Shares linked to the Adani Group fell in Indian trading here on Wednesday after short-sale specialist Hindenburg Research opened fire on the conglomerate, alleging it “has engaged in a brazen stock manipulation and accounting fraud scheme over the course of decades.”
It’s a bold call. Adani Group stocks have been some of the best-performing holdings in India since the Covid-induced plunge in Indian markets in spring 2020. Flagship Adani Enterprises has been the star performer, up from 128 rupees per share in March 2020 to 3,405 rupees per share now — a 25-bagger.
Adani takes its name from founder Gautam Adani, who started the conglomerate with Adani Enterprises as a commodities trading house.
As a result of the share hike in multiple companies he controls, Gautam Adani led the world in wealth gain in 2022, Forbes reports, adding US$55 billion to what was a US$134 billion fortune at the end of last year. Many a billionaire lost heavily in last year’s tech selloff, but the rapid rise in Adani stocks shares propelled Gautam Adani’s wealth higher. Adani’s net worth has taken a slight hit so far this year, but he is still the richest person in Asia, by Forbes count, and third richest in the world behind Bernard Arnault at the LVMH luxury goods empire (LVMUY) and Tesla (TSLA) figurehead Elon Musk.
Hindenburg claims it has conducted a two-year investigation into the Adani Group, holding dozens of interviews, including with former Adani executives, performing due diligence “in almost half a dozen countries” and reviewing thousands of documents. “Even if you ignore the findings of our investigation and take the financials of Adani Group at face value, its 7 key listed companies have 85% downside purely on a fundamental basis owning to sky-high valuations.”
Hindenburg notes that Adani companies have pledged their shares at the current high prices for loans. This puts the “entire group on precarious financial footing,” the short seller said, with five listed entities reporting current ratios of below 1 and facing “near-term liquidity pressure.”
After the report, we’re seeing the biggest declines with electric utility Adani Transmission (NSE:ADANITRANS), down 8% in late afternoon trade on Wednesday in Mumbai, and with ports operator Adani Ports and Special Economic Zone (NSE:ADANIPORTS), off 6% in afternoon trading. Their concrete pouring affiliate Ambuja Cements (NSE:AMBUJACEM) was down 7%.
Foodstuffs manufacturer Adani Wilmar (NSE:AWL) was down 5%, as was thermal power producer Adani Power (NSE:ADANIPOWER). Natural gas distributor Adani Total Gas (NSE:ATGL) was down nearly 4% and renewables wind-and-solar power generator Adani Green Energy (NSE:ADANIGREEN) was 2.3% lower.
Flagship Adani Enterprises (NSE:ADANIENT) fell as much as 3% early in the day. It is the only one of the group to show much recovery, down a slim 1% in afternoon trading in Mumbai.
The effect has been enough to drag down the broader Indian market. The Sensex was down 1.3% at this writing on Wednesday.
Adani counters that the Hindenburg report is a “malicious combination of selective misinformation and stale, baseless and discredited allegations that have been tested and rejected by India’s highest courts.” It says the timing is clearly intended to undermine a follow-on stock offering from Adani Enterprises that would be the biggest such stock sale in India. Adani said Hindenburg hasn’t made an attempt to “verify the factual matrix.”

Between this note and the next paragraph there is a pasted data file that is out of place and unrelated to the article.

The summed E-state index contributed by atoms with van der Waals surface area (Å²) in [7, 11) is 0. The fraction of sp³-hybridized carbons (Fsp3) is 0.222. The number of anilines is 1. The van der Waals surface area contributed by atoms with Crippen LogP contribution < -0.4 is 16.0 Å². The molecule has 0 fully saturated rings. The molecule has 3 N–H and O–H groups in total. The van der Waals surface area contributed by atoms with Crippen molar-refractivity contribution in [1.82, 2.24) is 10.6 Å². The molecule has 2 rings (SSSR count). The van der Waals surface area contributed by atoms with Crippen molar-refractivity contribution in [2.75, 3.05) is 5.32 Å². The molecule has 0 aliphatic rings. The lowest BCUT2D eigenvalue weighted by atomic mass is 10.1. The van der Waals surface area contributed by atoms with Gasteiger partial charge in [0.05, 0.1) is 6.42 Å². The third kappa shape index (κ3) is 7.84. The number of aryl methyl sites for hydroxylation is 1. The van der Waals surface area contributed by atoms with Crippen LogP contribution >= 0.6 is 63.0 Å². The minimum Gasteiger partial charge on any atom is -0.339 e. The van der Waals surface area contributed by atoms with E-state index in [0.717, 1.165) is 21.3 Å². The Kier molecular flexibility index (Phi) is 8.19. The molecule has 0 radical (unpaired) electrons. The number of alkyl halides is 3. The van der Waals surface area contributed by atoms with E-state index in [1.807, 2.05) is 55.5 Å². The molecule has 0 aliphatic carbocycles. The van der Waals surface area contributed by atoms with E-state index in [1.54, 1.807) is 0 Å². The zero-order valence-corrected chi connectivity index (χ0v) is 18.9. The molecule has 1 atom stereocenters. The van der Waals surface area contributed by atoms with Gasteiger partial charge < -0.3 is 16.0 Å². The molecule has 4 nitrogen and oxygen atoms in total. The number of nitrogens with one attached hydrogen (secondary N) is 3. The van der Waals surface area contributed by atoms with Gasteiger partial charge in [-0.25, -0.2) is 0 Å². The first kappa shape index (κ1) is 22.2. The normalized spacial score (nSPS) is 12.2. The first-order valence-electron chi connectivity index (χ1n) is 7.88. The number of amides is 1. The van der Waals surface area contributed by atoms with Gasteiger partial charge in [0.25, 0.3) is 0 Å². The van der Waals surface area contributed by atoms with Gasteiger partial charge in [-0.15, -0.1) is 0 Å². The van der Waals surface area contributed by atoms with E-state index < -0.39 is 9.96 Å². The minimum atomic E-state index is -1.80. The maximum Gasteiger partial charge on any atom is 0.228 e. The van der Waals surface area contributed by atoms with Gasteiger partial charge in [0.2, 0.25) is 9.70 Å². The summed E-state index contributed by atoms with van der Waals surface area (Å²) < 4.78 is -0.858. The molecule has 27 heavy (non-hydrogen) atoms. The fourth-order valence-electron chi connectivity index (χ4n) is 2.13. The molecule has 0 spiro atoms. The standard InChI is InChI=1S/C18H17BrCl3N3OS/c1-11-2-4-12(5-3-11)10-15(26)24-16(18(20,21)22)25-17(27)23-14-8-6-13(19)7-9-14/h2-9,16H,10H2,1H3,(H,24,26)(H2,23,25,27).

Adani Enterprises is due to launch the secondary share sale on Jan. 27, looking to raise US$2.5 billion. Prospective anchor investors bidding to take a chunk of the shares include the Abu Dhabi Investment Authority and Morgan Stanley (MS) , Reuters reports.
Hindenburg does dredge up four fraud investigations by the government into alleged money laundering and corruption, with the Adani family setting up offshore shell companies in Mauritius, the function of which the authorities are investigating. Hindenburg said it has identified 38 Mauritius shell companies that are controlled by Gautam Adani’s elder brother, Vinod, or close associates, as well as entities Vinod controls in Cyprus, the United Arab Emirates, Singapore and the Caribbean.
“Many of the Vinod Adani-associated entities have no obvious signs of operations, including no reported employees, no independent addresses or phone numbers and no meaningful online presence,” Hindenburg says. “Despite this, they have collectively moved billions of dollars into Indian Adani publicly listed and private enterprises, often without required disclosure of the related party nature of the deals.”
The short seller goes on to outline what it said are irregularities in the operations of Adani entities, posing at the end of its report 88 questions for Gautam Adani. If he “truly embraces transparency, as he claims, they should be easy questions to answer,” Hindenburg said. The company said it has taken short positions in U.S.-traded Adani corporate bonds and non-Indian derivatives.
Hindenburg, which was founded by former hedge fund allocator and Israeli ambulance medic Nate Anderson, previously has targeted the would-be electric truck maker Nikola Corp. NKLA as well as the Chinese small-business lender WINS Finance and the animation house Genius Brands GNUS, all before precipitous falls in their share prices. Hindenburg’s interest has often been prompted by rapid share price increases in the run-up to its reports.
The Adani Group said it will shake off the report and its conclusions. “Our informed and knowledgeable investors are not influenced by one-sided, motivated and unsubstantiated reports with vested interests,” the group’s CFO, Jugeshinder Singh, wrote in reply. The Indian conglomerate left it at that and hasn’t yet said whether it would address Hindenburg’s list of questions and concerns.
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